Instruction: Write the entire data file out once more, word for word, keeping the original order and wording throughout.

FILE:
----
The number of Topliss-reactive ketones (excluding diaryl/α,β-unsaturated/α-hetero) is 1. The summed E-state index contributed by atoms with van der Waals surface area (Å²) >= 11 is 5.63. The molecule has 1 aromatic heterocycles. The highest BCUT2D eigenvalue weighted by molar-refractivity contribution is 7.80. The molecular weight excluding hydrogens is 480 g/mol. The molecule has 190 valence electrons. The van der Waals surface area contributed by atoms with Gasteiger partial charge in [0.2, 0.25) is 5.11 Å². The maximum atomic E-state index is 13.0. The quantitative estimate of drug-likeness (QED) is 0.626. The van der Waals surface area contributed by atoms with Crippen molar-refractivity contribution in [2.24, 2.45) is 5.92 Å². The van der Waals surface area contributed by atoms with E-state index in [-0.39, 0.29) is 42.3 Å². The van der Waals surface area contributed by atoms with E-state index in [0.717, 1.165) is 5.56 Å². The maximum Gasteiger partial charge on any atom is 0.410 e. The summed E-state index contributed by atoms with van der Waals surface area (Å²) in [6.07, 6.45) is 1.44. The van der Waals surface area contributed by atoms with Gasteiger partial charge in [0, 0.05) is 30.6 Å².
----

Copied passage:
The number of Topliss-reactive ketones (excluding diaryl/α,β-unsaturated/α-hetero) is 1. The summed E-state index contributed by atoms with van der Waals surface area (Å²) >= 11 is 5.63. The molecule has 1 aromatic heterocycles. The highest BCUT2D eigenvalue weighted by molar-refractivity contribution is 7.80. The molecular weight excluding hydrogens is 480 g/mol. The molecule has 190 valence electrons. The van der Waals surface area contributed by atoms with Gasteiger partial charge in [0.2, 0.25) is 5.11 Å². The maximum atomic E-state index is 13.0. The quantitative estimate of drug-likeness (QED) is 0.626. The van der Waals surface area contributed by atoms with Crippen molar-refractivity contribution in [2.24, 2.45) is 5.92 Å². The van der Waals surface area contributed by atoms with E-state index in [-0.39, 0.29) is 42.3 Å². The van der Waals surface area contributed by atoms with E-state index in [0.717, 1.165) is 5.56 Å². The maximum Gasteiger partial charge on any atom is 0.410 e. The summed E-state index contributed by atoms with van der Waals surface area (Å²) in [6.07, 6.45) is 1.44. The van der Waals surface area contributed by atoms with Gasteiger partial charge in [0, 0.05) is 30.6 Å².